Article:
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Daily Catholic Question

What are the works of mercy?

The works of mercy are actions done out of love of God and neighbor to assist others in spiritual or physical need.

The corporal works of mercy are to feed the hungry, give drink to the thirsty, clothe the naked, visit the imprisoned, shelter the homeless, visit the sick, and bury the dead.

The spiritual works of mercy are to admonish the sinner, comfort the afflicted, forgive offenses, bear wrongs patiently, counsel the doubtful, instruct the ignorant and pray for the living and the dead.

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Wednesday, February 13, 2013
Daily Catholic Question for 2/12/2013 Daily Catholic Question for 2/14/2013


Jerome Emiliani: A careless and irreligious soldier for the city-state of Venice, Jerome was captured in a skirmish at an outpost town and chained in a dungeon. In prison Jerome had a lot of time to think, and he gradually learned how to pray. When he escaped, he returned to Venice where he took charge of the education of his nephews—and began his own studies for the priesthood. 
<p>In the years after his ordination, events again called Jerome to a decision and a new lifestyle. Plague and famine swept northern Italy. Jerome began caring for the sick and feeding the hungry at his own expense. While serving the sick and the poor, he soon resolved to devote himself and his property solely to others, particularly to abandoned children. He founded three orphanages, a shelter for penitent prostitutes and a hospital. </p><p>Around 1532 Jerome and two other priests established a congregation, the Clerks Regular of Somasca, dedicated to the care of orphans and the education of youth. Jerome died in 1537 from a disease he caught while tending the sick. He was canonized in 1767. In 1928 Pius Xl named him the patron of orphans and abandoned children.</p> American Catholic Blog Jesus really cannot be merely a part of our life; he must be the center of our life. Unless we preserve some quiet time each day to sit at his feet, our action will become distraction, and we’ll be unhappy.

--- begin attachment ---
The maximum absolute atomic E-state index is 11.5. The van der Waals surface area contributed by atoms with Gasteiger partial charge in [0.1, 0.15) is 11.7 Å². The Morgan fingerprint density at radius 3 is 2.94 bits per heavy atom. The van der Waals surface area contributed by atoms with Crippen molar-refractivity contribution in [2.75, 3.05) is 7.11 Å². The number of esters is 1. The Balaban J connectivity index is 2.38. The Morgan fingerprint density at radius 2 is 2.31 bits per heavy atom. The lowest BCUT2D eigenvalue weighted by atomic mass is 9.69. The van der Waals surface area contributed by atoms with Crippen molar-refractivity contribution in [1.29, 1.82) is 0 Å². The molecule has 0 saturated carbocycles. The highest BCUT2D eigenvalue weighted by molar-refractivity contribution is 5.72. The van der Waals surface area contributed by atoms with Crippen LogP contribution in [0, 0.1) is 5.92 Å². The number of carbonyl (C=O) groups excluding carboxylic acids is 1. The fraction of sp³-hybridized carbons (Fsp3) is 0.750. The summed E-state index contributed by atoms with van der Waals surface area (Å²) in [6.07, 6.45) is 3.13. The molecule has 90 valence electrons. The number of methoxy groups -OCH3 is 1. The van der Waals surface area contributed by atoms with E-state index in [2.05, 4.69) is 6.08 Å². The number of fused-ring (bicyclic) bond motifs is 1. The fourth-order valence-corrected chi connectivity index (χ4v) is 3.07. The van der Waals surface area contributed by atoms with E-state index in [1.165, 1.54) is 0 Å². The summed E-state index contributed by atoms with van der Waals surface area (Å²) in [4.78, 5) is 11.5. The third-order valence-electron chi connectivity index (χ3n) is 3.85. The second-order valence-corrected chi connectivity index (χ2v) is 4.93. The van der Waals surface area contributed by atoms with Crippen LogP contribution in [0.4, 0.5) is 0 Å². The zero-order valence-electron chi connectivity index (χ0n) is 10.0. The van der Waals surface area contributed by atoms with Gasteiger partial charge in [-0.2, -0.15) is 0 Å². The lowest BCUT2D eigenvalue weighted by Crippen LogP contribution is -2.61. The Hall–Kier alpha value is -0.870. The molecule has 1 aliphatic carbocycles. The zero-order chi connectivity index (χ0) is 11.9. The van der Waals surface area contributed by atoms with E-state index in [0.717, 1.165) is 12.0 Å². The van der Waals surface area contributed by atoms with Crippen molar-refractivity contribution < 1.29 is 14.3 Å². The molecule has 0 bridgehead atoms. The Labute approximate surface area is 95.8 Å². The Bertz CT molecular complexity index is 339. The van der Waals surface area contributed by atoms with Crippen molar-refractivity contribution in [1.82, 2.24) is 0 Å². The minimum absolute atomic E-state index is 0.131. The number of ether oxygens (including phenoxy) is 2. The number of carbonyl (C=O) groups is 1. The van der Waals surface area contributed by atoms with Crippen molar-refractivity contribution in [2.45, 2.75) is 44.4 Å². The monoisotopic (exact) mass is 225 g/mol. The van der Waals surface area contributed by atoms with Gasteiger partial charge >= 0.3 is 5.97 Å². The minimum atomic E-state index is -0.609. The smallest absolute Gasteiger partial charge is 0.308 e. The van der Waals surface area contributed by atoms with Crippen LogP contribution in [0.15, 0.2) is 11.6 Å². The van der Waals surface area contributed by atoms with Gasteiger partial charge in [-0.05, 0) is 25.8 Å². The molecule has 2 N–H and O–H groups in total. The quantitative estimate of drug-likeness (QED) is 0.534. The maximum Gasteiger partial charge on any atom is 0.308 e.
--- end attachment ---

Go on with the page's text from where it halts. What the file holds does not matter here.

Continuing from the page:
Life's Great Questions

 
CATHOLIC GREETINGS
Ash Wednesday
Throughout these 40 days we allow our pride to fade into humility as together we ask for forgiveness.

Mardi Gras
Promise this Lent to do one thing to become more aware of God in yourself and in others.

Our Lady of Lourdes
Celebrate our Blessed Mother who never tires of interceding on our behalf.

World Day of Prayer for the Sick
Use this economical service anytime to communicate with housebound friends and relatives.

Carnivale
Create a festive atmosphere and invite friends over for one last party before the Lenten fast.




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